We all have a part to play.
We all have a responsibility to shoulder.
We must all remain vigilant.
We must all make sure that no matter where negative words are uttered and no matter by whom - whether it be a cherished family member, a great colleague or a good friend – that these negative words do not go unquestioned.
I think you know the kind of situations I am thinking of. It could be a derogatory phrase used by a friend at a dinner you are hosting.
But in order not to alter the happy atmosphere in the room, perhaps you just nod and try to change the subject? But this is exactly when we must interfere and ask the uncomfortable questions: what does your good friend really mean?
I have witnessed the power of good people, I have seen what can be done when we come together to make a change for the better. Walking in the Pride parade in Warsaw some years ago, I was filled with hope. We can make a change in the world. We can build a more tolerant and open society.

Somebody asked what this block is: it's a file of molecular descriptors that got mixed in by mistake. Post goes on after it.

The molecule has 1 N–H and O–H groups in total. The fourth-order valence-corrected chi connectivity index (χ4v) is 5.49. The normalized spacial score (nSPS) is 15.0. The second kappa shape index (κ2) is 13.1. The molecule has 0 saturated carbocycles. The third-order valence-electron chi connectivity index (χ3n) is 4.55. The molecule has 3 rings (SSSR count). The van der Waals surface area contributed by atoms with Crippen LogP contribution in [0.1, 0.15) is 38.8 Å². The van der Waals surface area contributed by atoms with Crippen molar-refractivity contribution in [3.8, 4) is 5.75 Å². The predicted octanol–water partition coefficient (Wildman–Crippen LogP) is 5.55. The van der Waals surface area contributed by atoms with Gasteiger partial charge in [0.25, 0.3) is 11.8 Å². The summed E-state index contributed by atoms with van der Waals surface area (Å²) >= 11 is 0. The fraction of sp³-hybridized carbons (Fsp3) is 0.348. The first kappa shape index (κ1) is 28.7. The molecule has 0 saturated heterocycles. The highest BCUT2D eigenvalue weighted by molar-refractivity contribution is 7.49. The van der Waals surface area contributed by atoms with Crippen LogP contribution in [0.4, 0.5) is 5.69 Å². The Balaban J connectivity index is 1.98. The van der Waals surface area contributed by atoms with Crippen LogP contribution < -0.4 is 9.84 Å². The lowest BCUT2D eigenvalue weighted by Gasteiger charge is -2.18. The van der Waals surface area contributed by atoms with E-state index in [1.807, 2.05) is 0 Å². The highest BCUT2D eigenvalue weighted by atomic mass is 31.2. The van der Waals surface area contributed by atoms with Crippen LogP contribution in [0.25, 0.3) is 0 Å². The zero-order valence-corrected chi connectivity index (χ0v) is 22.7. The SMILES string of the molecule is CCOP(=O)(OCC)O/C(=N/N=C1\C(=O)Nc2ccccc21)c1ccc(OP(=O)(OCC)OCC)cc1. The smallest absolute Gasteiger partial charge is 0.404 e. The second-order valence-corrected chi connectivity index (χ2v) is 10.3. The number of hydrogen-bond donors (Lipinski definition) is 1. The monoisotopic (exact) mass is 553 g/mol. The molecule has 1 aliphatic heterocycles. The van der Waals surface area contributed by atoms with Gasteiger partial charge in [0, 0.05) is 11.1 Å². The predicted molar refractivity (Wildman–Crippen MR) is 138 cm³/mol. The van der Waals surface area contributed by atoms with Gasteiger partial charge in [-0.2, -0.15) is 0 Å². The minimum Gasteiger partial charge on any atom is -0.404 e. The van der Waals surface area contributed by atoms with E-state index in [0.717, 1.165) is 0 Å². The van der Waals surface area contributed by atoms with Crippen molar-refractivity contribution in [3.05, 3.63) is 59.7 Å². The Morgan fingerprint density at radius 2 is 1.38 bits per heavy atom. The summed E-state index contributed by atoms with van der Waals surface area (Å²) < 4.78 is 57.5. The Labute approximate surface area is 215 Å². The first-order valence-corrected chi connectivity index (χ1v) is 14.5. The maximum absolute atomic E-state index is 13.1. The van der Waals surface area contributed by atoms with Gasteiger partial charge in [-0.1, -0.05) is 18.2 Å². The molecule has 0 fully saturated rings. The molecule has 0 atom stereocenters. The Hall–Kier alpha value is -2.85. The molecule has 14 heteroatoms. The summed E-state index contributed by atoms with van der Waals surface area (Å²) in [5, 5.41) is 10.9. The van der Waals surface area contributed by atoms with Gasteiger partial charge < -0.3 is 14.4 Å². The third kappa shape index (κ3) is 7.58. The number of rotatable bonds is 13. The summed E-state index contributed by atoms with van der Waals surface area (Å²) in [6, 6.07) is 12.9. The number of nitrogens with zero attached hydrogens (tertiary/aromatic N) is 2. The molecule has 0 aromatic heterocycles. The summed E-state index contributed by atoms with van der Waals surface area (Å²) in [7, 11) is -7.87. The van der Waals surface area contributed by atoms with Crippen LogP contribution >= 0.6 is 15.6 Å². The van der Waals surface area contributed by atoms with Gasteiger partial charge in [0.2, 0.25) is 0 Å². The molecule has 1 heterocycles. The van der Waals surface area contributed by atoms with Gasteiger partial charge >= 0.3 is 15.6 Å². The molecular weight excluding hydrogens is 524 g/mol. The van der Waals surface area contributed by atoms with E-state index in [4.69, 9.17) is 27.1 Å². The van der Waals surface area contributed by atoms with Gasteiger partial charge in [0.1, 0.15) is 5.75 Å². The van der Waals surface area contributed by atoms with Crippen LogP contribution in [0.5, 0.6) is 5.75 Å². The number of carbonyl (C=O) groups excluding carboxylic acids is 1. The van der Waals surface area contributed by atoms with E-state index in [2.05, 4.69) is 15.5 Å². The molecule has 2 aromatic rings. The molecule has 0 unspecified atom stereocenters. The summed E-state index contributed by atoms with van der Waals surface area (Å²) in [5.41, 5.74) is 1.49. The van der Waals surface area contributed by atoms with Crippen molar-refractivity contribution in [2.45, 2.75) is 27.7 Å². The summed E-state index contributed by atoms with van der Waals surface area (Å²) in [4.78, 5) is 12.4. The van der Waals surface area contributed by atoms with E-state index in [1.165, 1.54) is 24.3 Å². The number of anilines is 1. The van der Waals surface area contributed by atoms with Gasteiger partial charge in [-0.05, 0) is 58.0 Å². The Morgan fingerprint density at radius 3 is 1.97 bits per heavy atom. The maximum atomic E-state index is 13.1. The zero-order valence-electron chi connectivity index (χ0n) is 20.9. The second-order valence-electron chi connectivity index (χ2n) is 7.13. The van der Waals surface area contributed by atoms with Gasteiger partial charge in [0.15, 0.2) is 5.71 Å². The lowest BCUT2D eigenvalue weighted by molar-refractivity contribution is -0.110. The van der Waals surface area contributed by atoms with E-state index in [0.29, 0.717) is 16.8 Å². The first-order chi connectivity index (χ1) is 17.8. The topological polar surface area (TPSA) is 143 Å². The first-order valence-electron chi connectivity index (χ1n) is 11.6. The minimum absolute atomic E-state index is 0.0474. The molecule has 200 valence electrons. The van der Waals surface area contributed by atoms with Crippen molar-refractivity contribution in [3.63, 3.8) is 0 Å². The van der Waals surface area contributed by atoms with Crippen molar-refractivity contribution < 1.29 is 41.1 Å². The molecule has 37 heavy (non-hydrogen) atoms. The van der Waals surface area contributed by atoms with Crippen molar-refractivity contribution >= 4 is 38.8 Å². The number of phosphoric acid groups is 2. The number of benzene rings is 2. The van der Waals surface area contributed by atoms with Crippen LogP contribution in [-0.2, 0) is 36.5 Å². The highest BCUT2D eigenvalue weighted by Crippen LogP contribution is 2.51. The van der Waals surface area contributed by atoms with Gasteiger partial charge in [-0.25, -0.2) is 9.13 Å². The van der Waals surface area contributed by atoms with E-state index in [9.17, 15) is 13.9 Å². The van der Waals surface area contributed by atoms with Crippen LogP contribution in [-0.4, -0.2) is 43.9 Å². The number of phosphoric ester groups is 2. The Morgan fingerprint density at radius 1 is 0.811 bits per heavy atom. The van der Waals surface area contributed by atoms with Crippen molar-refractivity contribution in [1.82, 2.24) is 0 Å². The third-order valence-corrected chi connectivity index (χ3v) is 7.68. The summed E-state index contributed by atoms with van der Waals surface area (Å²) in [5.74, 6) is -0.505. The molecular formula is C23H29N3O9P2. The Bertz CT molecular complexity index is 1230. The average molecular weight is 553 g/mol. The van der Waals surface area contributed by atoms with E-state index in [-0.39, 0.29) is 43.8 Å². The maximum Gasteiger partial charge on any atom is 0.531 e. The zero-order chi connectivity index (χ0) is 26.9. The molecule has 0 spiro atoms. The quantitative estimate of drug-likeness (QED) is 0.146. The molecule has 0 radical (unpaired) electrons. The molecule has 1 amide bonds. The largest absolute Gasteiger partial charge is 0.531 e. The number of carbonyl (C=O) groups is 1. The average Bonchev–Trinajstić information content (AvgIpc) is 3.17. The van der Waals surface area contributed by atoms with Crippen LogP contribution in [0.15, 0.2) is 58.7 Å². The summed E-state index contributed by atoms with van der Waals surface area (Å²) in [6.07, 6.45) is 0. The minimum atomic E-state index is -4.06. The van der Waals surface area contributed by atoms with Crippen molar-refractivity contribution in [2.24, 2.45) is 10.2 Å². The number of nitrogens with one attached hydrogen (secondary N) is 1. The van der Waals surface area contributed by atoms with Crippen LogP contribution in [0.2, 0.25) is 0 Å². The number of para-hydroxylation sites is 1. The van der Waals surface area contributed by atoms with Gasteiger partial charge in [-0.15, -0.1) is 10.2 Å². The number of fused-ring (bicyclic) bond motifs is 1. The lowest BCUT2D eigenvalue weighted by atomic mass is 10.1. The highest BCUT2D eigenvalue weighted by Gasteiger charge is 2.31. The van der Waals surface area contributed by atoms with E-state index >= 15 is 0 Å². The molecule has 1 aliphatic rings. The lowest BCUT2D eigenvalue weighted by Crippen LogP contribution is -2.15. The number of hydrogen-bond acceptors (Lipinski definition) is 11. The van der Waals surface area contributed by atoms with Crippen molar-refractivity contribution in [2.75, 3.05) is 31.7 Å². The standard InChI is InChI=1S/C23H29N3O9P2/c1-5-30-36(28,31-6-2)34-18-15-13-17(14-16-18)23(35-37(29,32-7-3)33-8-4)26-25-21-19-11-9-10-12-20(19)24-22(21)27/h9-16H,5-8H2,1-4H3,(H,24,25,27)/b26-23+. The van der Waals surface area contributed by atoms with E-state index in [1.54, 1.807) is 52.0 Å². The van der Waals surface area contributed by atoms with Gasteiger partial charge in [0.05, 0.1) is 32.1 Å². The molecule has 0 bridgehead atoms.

As a Commissioner I promise that I will remain vigilant and never silent. I will stand up and question injustice wherever I come across it. I am sure that you all will do the same.
To come back to the words of Tomas Tranströmer again:
"The truth is there on the ground
but nobody dares take it.
The truth lies on the street.
Nobody makes it his own."
We must all pick up the truth and make it our own!
Thank you for your attention!